status meaning customers on those plans would have to switch the why. house does not dispute that many individual holders will have to change their plans but in a statement a spokesperson said quote in the vast majority of cases those same insurers will automatically shift their and roll rowley's to a plan that provides new consumer protections and for nearly half of the individual market and rowley's discounts for premium tax credits so like it or not the message has changed but the white house says it's for the better. and on capitol hill today the mother of trayvon martin called on lawmakers to work with state and local officials to re-evaluate the purpose of the controversial stand your ground law stand your ground is the piece of legislation that took front and center this past summer when george zimmerman was put on trial in the death of trayvon sabrina fulton spoke at the senate judiciary subcommittee hearing that took a look at how this law is being practiced in thirty different states in addition
a bolt in the panel also heard from lou cmyk bath the mother of another slain african-american teenager named jordan davis the man who killed davis is currently trying to use the stand your ground law in his defense in florida last month r t spoke with the davis family attorney john phillips and he talked in depth about how this law is being used and abused in your grown since two thousand and five when it was implemented and spread like a cancer throughout the country has taken the role of the jury to judge the facts and look at both sides and look at evidence and try to figure it out and so no we don't need to do that let's just find legal gun owners in a legal place and let's look at them in what their situation is and let's let's examine their brains and try to determine whether they thought they were in fear for their life if they were that's all they have to prove not that the situations warranted killing but that they believe that they were warranted to kill in their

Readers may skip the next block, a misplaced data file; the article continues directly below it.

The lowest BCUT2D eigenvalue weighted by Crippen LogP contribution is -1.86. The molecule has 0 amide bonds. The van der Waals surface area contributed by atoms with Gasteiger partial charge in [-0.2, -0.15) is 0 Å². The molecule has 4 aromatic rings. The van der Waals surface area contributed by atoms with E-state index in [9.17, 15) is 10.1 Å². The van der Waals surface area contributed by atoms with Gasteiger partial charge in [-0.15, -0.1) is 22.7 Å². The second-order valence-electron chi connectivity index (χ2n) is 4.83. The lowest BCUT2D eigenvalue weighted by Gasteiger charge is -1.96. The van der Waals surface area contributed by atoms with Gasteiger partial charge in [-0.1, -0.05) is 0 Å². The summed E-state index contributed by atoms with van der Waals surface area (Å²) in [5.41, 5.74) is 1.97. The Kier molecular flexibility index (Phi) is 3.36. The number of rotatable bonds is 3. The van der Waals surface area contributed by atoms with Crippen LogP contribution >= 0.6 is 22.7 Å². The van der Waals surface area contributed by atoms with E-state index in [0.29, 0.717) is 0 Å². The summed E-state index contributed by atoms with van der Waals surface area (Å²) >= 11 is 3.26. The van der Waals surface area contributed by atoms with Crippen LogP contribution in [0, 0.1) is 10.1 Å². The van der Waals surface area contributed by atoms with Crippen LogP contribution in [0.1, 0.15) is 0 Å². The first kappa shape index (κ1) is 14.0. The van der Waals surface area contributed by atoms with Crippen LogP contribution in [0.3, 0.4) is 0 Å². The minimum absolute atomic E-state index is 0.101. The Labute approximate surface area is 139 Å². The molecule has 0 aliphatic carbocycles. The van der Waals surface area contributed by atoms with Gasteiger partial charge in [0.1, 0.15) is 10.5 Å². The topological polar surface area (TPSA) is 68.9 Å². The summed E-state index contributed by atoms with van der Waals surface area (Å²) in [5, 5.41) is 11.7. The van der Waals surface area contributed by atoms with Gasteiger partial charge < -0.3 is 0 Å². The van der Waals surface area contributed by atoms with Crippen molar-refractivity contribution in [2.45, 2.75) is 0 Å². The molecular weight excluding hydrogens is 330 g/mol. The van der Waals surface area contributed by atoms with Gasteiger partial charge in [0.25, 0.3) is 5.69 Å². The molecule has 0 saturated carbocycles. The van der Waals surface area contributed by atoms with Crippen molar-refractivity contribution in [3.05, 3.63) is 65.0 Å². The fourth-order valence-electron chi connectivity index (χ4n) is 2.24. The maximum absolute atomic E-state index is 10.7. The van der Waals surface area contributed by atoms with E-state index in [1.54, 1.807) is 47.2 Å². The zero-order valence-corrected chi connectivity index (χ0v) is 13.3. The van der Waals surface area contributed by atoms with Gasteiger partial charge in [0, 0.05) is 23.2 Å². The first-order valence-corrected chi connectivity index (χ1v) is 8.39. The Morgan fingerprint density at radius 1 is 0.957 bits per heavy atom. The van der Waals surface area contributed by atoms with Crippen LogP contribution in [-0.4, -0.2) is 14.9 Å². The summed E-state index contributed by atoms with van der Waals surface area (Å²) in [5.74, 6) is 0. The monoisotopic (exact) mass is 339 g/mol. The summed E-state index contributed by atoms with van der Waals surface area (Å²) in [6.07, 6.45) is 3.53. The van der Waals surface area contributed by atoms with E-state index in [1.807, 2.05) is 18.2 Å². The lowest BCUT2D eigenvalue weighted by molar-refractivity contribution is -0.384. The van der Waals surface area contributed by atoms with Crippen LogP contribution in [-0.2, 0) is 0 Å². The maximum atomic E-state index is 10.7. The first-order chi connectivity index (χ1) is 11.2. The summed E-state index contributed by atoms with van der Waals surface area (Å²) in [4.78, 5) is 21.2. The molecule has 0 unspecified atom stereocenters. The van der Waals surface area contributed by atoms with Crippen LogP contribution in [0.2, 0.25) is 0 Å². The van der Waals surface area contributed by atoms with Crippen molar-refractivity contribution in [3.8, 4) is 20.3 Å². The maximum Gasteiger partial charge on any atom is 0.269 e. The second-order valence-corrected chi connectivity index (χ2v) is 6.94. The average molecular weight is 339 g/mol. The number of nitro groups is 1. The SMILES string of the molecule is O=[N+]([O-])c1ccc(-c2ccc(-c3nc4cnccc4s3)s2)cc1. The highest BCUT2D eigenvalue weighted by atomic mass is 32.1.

testimony the two mothers did not call the restrict gun ownership but rather said that they had hoped to see the laws clarified and applied logically and that does it for now i'm mary david stay tuned boom bust does next. i would rather ask questions to people in positions of power instead of speaking on their behalf and that's why you can find my show larry king now right here on our t.v. question more. play
no there i marinate and this is boom bust here the stories we're tracking for you today. bad for business not only has the n.s.a. spying scandal ticked off most of the western world it could end up putting u.s. commerce in the economic gutter as well r.t. commentator sam sachs joins me live from the hill and we'll tell you why snooping may cost the u.s. big bucks in the form of big business and where there's smoke there's a burger that's right no fire here we're talking about cigarettes see how smokeless foods are banning the major players from the doco industry and if you're just in your name for a vacation might we suggest crowdfunding your next leisure getaway that's into.